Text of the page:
Review: CARMEN Burns Bright in Canadian Opera Company's Latest Production

The COC production runs through November 4

By: Oct. 25, 2022
Review: CARMEN Burns Bright in Canadian Opera Company's Latest Production

Quite possibly one of the best known opera comiques, CARMEN has returned to the Four Seasons Centre for the Performing Arts' stage in a bright blaze. The Canadian Opera Company's production, last staged in 2016, tells the story of its namesake heroine Carmen (Rihab Chaieb), a desirable young woman who captures the eye of the young soldier Don Jose (Marcelo Puente). Their affair wreaks havoc on Jose's relationship with his family and former fiancee Micaela (Joyce El-Khoury) and career, as Carmen's desire for freedom drives Jose to madness and, eventually, murder.

Chaieb is stunning in the leading role, with a razor sharp presence that really suits the larger-than-life persona that Carmen has taken on in both the story, and in popular culture. She sings through the repertoire beautifully, but puts equally as much into her acting and delivery as she does her vocal performance to really sell the elusive, strong aspects of the character. Complimenting - and at times opposing - her, Puente's Don Jose is brilliant in that he shows the downfall of the soldier so effectively. It'd be easy to say that Don Jose's character becomes unlikeable because of his actions, but Puente puts in the time and consideration to add in little details throughout his performance, making his shift from respectable soldier to the obsessive, scorned ex-lover believable. His voice is strong throughout, and the final scene between Puente and Chaieb is goosebump-inducing thanks to both actors' work in establishing the story over its two-and-a-half hour runtime.

As the 'other woman' Micaela, El-Khoury is sweet when needed but shows great power in her vocals, proving the character's ambition to be brave when necessary. As the toreador Escamillo (Lucas Meachem) who sweeps in and helps to drive the wedge between Carmen and Jose, Meachem is one of the funnier presences in the show. He sings the iconic Toreador Song solidly, and makes for a charming celebrity in the story who hams up the role at all the right times.

The October 20 performance saw a slightly varied cast, with Midori Marsh and Queen Hezumuryango in the roles of Frasquita and Mercédès, respectively. Despite the latter two being announced at the start of the show as covering for fellow COC Ensemble members, both gave such stellar performances that it's hard to imagine they weren't the original cast members for the production; they're sweet supports to Carmen throughout, and performed a well-rounded Card Song alongside Chaieb.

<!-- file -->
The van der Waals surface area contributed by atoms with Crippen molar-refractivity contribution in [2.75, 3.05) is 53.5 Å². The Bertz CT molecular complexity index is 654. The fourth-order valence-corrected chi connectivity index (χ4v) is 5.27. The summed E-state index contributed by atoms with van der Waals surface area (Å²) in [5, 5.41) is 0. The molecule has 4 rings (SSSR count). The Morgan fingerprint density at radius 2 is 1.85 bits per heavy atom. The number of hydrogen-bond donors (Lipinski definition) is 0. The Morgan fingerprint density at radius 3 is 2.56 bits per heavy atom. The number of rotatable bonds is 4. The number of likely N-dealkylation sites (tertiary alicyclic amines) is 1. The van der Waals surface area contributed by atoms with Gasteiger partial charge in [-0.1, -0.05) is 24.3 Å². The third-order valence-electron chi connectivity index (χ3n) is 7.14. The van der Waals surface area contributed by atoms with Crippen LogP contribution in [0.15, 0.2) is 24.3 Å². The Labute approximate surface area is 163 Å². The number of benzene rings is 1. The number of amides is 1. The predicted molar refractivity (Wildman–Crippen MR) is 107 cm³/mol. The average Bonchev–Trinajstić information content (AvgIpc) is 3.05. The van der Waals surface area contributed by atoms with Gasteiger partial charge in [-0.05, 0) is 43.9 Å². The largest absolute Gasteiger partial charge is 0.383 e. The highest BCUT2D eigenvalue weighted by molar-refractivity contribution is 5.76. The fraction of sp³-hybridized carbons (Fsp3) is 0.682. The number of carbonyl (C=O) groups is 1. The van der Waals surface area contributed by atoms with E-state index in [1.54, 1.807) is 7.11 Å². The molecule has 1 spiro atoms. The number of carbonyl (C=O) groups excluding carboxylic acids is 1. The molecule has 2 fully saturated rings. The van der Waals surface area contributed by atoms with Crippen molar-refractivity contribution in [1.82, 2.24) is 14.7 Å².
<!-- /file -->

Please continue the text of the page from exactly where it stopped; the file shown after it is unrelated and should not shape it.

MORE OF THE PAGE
The COC Ensemble rises to the occasion yet again in terms of both vocal performance and acting. Under conductor Jacques Lacombe, making his COC mainstage debut, the orchestra delivers Bizet's score beautifully. The widely-known music of CARMEN is a constant back-and-forth of boisterous and gentle, but with Lacombe and the COC Orchestra delivering it flows smoothly throughout. Essential to CARMEN is the physical relationship between its characters (fight and intimacy coordination by Siobhan Richardson), and is critical in ensuring the final scene (among many others) is gripping to the point of nearly being frightening.

The backdrop for CARMEN is stunning as characters are placed in realistic, rich environments and costumes that evoke mid-1900s Spain (original set design by Michael Yeargan, original costume design by Francois St. Aubin). The crowded alleyway bar feels the perfect amount of welcoming that the drama that unfolds there seems even more stark. The mountaintop ruins are dark, eerie, and beautiful. Despite the larger, more atmospheric settings, there were a few moments where the back half of the stage was blocked off, which caused the large group scenes to feel cramped. Lighting (lighting design by Jason Hand) enhances the scenes well, and in some cases the darkness of some areas really complements the story.

Joel Ivany's direction provides a CARMEN that holds true to the original story, while still creating unique moments that one might not expect at the opera. The fourth acts' toreador parade is incredibly engaging, if not a bit surprising when it begins. Given the enthusiastic response during the October 20 performance, it would seem that the reason the Canadian Opera Company continues to stage this specific production of CARMEN is clear. If it isn't broke, don't fix it - and with the power behind this telling of the classic love story-gone-wrong, there really isn't a need to change things up.

The Canadian Opera Company's CARMEN runs through November 4 at the Four Seasons Centre for the Performing Arts, 145 Queen St W, Toronto.

For more information or to purchase tickets, visit

Photo credit: Michael Cooper